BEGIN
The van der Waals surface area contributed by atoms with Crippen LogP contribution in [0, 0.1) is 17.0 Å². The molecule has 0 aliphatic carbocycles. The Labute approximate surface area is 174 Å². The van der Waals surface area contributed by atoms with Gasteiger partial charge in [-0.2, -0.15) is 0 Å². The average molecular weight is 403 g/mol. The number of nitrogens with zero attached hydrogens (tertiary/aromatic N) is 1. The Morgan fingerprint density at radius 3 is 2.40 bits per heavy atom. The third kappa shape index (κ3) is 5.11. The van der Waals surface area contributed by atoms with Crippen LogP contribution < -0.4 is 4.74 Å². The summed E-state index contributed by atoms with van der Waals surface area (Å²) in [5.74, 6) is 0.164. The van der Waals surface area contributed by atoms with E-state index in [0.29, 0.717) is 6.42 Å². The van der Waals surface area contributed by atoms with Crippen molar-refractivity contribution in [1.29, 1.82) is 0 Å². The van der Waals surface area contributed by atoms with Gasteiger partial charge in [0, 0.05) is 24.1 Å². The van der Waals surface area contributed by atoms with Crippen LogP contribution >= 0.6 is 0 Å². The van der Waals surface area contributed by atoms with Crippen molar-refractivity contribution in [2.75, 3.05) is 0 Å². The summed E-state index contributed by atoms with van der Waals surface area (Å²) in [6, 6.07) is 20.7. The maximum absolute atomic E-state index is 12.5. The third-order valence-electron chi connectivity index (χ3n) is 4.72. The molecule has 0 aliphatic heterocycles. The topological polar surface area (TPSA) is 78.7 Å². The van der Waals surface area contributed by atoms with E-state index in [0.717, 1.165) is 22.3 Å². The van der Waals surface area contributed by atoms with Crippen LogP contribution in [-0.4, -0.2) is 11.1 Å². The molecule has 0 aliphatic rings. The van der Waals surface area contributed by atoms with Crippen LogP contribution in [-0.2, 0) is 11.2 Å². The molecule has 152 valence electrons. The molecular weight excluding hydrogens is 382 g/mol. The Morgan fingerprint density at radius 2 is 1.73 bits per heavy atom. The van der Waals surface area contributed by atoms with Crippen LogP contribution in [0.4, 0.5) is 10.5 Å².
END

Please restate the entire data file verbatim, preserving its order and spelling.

The van der Waals surface area contributed by atoms with Crippen LogP contribution in [0, 0.1) is 17.0 Å². The molecule has 0 aliphatic carbocycles. The Labute approximate surface area is 174 Å². The van der Waals surface area contributed by atoms with Gasteiger partial charge in [-0.2, -0.15) is 0 Å². The average molecular weight is 403 g/mol. The number of nitrogens with zero attached hydrogens (tertiary/aromatic N) is 1. The Morgan fingerprint density at radius 3 is 2.40 bits per heavy atom. The third kappa shape index (κ3) is 5.11. The van der Waals surface area contributed by atoms with Crippen LogP contribution < -0.4 is 4.74 Å². The summed E-state index contributed by atoms with van der Waals surface area (Å²) in [5.74, 6) is 0.164. The van der Waals surface area contributed by atoms with E-state index in [0.29, 0.717) is 6.42 Å². The van der Waals surface area contributed by atoms with Crippen molar-refractivity contribution in [1.29, 1.82) is 0 Å². The van der Waals surface area contributed by atoms with Gasteiger partial charge in [0, 0.05) is 24.1 Å². The van der Waals surface area contributed by atoms with Crippen LogP contribution >= 0.6 is 0 Å². The van der Waals surface area contributed by atoms with Crippen molar-refractivity contribution in [2.75, 3.05) is 0 Å². The summed E-state index contributed by atoms with van der Waals surface area (Å²) in [6, 6.07) is 20.7. The maximum absolute atomic E-state index is 12.5. The third-order valence-electron chi connectivity index (χ3n) is 4.72. The molecule has 0 aliphatic heterocycles. The topological polar surface area (TPSA) is 78.7 Å². The van der Waals surface area contributed by atoms with E-state index in [0.717, 1.165) is 22.3 Å². The van der Waals surface area contributed by atoms with Crippen LogP contribution in [-0.4, -0.2) is 11.1 Å². The molecule has 0 aliphatic rings. The van der Waals surface area contributed by atoms with Crippen LogP contribution in [-0.2, 0) is 11.2 Å². The molecule has 152 valence electrons. The molecular weight excluding hydrogens is 382 g/mol. The Morgan fingerprint density at radius 2 is 1.73 bits per heavy atom. The van der Waals surface area contributed by atoms with Crippen LogP contribution in [0.4, 0.5) is 10.5 Å².